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Torque and angular acceleration problem

  1. Jul 25, 2005 #1
    Hi, I have a problem that I just can't seem to figure out. Here it is:

    Four masses are arrnaged as shown below. They are connected by rigid, massless rods of lengths 0.75 m and 0.50 m. What torque must be applied to cause an angular acceleration of 0.75 rad/s^2?

    ------------(Axis of rotation)

    (B and C are connected by a rod, I couldn't get the picture to look right)

    A= 4 kg, B=3 kg, C=5 kg, D=2 kg

    I know that torque=I(rotational inertia) times angular acceleration, but I don't know what equation for I to use. None of the equations given in the book for I, (hoop, cylinder, sphere, rod, and plate) seem to fit. I'm stuck!

    I would appreciate any help!
  2. jcsd
  3. Jul 25, 2005 #2
    the formula you want to look into is
    [tex] I = \sum m_i r_i^2 [/tex]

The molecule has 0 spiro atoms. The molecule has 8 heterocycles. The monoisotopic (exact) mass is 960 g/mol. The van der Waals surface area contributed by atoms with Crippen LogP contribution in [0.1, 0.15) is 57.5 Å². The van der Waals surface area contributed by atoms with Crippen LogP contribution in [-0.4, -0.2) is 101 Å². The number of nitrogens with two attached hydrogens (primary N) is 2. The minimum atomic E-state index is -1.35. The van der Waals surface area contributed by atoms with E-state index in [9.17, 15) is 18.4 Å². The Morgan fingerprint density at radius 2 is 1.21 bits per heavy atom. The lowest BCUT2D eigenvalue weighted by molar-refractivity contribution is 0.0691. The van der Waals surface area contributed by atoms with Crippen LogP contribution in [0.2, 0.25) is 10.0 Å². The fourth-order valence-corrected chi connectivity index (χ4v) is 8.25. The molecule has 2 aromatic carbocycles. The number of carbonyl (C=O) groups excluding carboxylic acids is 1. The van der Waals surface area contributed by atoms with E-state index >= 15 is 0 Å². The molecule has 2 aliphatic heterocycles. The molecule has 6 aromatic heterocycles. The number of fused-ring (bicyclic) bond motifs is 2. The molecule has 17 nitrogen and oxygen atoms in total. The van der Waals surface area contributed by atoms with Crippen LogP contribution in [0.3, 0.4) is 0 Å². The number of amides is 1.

where m_i is the mass of the i'th particle
    and r_i is the distance from that particle
    to the axis of rotation.
  4. Jul 26, 2005 #3
    Let T be the point of meeting of the axis of rotation and road AD . Then what you need to do is to calculate the M.I around the T point. First calculate M.I of AD around T (how to calculate rod's moment of inertia around the centre?) , then calculate M.I of AB and CD rodad around the axis of rotation using parallel axis theorem. Once you add all those M.I , you get the net M.I which is to be used in T=I.(angular acceleration)

  5. Jul 26, 2005 #4
    Use the formula given by qbert, it is the equation used to solve the moment of inetia for all the other geometeries listed in your book, such as a sphere, rod and hoop. But when you have just a few point masses their is no need to use the integral and it can be numerically solved by summing the contribution of each mass relative to the axis of rotation. The only reason you can take this approach is because the rod is massless (or can be neglected.)
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